I can't wait for the next installment.

mommyrides said...

It's sounds like he really needed boundaries, good, well-defined, and fair boundaries. He was one of the lucky ones, he ended up with a trainer that knew how to establish those limits, without damaging him, anymore,in the process

Good for you!!! What an amazing story!!

Shanster said...

Thanks Mugs - it just sounded like such a drastic/rapid change in attitude.

I know you'd been working with him and I understand he wasn't an overnight pocket pet but it sounds like all of a sudden he stopped with the intense anger and trying to harm, he respected your space and was "normal".

So it was the fact that he could NOT try to harm and if he did there was a consequence (completely fair in my mind) and he did not get away with an inch...

lopinon4 said...

"Mugs, when I open your blog and see a new story it's like someone gave me a little gift to brighten my day. :-) "

DITTO!! :)

Muriel said...

You must have had, I bet you still have a very good timing. From my experience, I have understood that horses accept very harsh corrections as long they are fairs, but the trainer must have a perfect timing, because even a light tap with a sensitive horse at the wrong moment can be disaster.

I think that Equitation is one of the simplest thing on Earth, however it takes more of a life time to developp the feel and the timing to make it easy! Some people are more gifted than others. You must be in the gifted category!

joycemocha said...

Mugs--it's interesting that he was from Paint stock. Some of the craziest rank types that have come through my trainer's barn have been Paints. I saw a brain-fried Paint mare get POed and blast through a rail panel--and all that was going on was that she'd been turned out with a saddle on, bitted up and left to think. Not for very long, either--she just got pissy. A few years before, I helped G try to ground drive another Paint of that ilk. I'd seen that one stand, bitted up, in the round pen, tail tucked in, refusing to relax, refusing to pay attention to the horses being ridden around him. Unusual in that most other greenies going through the barn at that time would unlock and start watching the show around them. But he stayed locked into the sulk, refusing to move, for a full hour.

When G and I ground drove him, he exploded and it got pretty exciting for a while. G worked with him for quite a while but never got through--but he didn't resort to the serrata, either.

On a lesser scale, one Paint filly that came through the barn was of that unpredictably explosive ilk. Not as bad as the two above, but she'd be going along fine, then blow.

OTOH, one of the nicest young horses that came through was a big gawky Paint gelding who looked like an ostrich or a camel--not a pretty boy, ewe-necked, straight-shouldered, high-headed. But he had a good mind, was honest and true, and put up with a lot of fumble-handedness from his greenish owner. Never bucked, never freaked, was a packer from day one. An exception in my experience of Paints.

Then there was the pretty little breeding stock Appy who had this habit of pulling her right leg up high and stomping the ground as hard as she could with it when she got mad about something. I remember the breakthrough with her, because I was the one who rode her through it. She got so mad at me (for making her work and yield to the bit, and not letting her spook in the corner) that she was doing her stomping trick at the trot--without missing a stride, either. Talented little girl. And after that temper tantrum, she was a total sweetie. She went home soon after that.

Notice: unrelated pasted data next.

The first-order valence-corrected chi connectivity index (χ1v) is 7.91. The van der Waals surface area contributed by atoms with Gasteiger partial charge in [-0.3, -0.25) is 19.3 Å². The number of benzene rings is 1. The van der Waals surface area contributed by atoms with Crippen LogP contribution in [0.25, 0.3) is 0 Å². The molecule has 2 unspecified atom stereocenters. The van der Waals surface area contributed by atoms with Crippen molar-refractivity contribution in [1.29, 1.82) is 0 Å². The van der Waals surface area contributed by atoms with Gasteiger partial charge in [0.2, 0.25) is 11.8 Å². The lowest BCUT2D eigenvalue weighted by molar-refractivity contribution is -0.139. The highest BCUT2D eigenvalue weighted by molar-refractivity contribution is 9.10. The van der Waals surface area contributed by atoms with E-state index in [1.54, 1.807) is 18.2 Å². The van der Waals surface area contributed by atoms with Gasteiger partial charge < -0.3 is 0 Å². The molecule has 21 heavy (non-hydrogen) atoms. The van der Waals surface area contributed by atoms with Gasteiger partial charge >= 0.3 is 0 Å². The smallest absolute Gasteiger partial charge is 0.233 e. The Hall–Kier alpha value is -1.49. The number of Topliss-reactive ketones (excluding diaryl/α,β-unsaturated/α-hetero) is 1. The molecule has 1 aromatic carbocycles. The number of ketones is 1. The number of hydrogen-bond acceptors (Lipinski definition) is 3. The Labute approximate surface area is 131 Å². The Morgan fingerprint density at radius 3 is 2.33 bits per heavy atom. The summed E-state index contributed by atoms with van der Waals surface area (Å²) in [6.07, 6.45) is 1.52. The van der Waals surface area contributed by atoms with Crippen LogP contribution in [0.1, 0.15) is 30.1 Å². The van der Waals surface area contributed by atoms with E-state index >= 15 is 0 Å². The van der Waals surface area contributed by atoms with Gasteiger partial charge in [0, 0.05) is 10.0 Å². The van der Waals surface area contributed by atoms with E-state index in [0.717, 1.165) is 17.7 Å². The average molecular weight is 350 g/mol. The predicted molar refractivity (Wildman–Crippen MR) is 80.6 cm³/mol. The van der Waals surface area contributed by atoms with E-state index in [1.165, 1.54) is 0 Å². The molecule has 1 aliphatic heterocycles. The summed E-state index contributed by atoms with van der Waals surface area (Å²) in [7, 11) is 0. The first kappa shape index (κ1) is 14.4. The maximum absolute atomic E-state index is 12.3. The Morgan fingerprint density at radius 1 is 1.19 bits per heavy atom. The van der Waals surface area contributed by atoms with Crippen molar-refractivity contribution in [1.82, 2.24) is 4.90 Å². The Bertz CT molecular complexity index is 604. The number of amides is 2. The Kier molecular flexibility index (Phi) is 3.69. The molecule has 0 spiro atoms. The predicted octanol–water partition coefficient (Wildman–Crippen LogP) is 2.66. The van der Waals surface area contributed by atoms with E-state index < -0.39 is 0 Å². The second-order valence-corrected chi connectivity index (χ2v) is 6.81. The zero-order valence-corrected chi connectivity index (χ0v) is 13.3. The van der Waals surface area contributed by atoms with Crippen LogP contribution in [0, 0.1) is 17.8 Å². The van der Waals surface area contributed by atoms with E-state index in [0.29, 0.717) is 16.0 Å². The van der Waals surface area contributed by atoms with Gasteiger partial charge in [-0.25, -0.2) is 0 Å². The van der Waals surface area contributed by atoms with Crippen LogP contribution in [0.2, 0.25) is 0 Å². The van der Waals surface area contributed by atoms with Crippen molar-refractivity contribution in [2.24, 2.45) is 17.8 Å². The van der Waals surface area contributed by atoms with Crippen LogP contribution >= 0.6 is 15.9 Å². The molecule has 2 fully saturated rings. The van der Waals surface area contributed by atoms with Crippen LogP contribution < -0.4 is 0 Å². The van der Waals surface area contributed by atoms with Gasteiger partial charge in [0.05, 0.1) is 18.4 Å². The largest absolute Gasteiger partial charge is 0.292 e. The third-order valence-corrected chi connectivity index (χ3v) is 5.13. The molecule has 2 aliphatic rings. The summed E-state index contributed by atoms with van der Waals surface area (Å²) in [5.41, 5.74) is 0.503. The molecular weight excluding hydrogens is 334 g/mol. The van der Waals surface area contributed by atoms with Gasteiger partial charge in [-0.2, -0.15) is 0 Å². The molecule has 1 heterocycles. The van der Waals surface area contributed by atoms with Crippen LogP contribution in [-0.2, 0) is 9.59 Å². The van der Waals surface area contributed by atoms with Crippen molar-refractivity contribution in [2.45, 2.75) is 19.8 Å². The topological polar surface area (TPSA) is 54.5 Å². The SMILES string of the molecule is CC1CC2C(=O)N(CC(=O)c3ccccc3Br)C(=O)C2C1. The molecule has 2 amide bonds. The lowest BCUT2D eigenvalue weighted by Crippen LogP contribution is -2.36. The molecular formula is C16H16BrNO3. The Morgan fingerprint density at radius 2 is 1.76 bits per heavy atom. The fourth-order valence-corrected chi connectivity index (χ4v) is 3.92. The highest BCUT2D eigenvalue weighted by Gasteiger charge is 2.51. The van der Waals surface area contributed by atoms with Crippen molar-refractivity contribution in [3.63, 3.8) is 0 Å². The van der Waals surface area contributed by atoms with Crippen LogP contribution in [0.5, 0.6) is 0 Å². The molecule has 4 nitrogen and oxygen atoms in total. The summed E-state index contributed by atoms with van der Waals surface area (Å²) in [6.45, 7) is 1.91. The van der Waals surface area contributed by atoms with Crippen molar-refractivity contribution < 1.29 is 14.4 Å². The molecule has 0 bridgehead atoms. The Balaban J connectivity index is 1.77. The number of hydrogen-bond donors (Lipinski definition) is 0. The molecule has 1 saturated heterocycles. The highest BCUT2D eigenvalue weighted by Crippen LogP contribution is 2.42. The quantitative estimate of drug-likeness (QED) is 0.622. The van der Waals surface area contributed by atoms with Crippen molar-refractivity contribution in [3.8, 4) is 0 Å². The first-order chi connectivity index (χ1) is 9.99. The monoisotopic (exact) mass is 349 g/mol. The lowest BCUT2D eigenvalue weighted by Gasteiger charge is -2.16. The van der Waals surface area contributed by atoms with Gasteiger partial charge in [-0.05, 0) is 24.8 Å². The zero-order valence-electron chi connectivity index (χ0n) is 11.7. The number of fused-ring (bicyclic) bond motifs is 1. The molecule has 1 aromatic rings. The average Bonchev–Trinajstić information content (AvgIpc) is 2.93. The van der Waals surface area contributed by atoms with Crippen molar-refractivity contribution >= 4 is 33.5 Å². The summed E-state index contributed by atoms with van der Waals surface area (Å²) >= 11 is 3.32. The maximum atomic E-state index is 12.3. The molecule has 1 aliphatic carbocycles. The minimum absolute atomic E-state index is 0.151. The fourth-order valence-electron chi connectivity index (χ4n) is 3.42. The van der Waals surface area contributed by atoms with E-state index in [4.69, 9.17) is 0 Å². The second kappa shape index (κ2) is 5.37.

Muriel said...

I like the story of the cheeky Appy. Here the coloured-breeds : Paint, Appy have a real bad rep, as they say they are bred for the colours not the head.
OTOH .. Gunner is a great stallion and his products are doing well in reining : Gunnatrashya

mugwump said...

joycemocha- I have always preferred red horses. Sorrels, chestnuts and bays. I also prefer geldings over mares.
But until Leland hit the ground I have owned nothing but mares and the horses I have now are buckskin and palomino.
So much color I'm embarrassed to walk in the show pen.
Why?
Because it's the horse, not the color.
Muriel brought up the Trashadeous line. A spectacular line of paints which comes from an astounding cutting mare, Miss White Trash (I think) which AQHA rejected because she had too much white. A decision they have regretted since APHA got her.
I am on the side which applauds the elimination of the white rule in AQHA. It's the first logical acceptance of horse over color I have seen in years.
I have also talked about the studies I've seen about what happens when breeding specifically for white spots in any species...it's not good. So my Mugwump status stands, I guess.

EvenSong said...

Sounds like Cupcake has turned a corner, even if he's not really a "changed horse." But hopefully, he's on his way.

Speaking of the QH excessive white rule, what I'd like to see now is the AQHA accept those Paints with not enough white! They're all the same basic bloodlines. But I'm sure the politics will never allow that kind of cooperation between the organizations.

Fyyahchild said...

Even though I had a POA as a kid (it was the only pony we could afford and therefore I decided doesn't count) I never imagined owning another colored horse. I'm all about a big dark bay or gray warmblood. Which is why everytime I see an old riding friend again with my black and white tobi paint I kinda want to die. Regardless of the color, I like the horse. Go figure.

That and I don't know that I want to show AQHA. It's too cut throat. The APHA shows are still a little more laid back.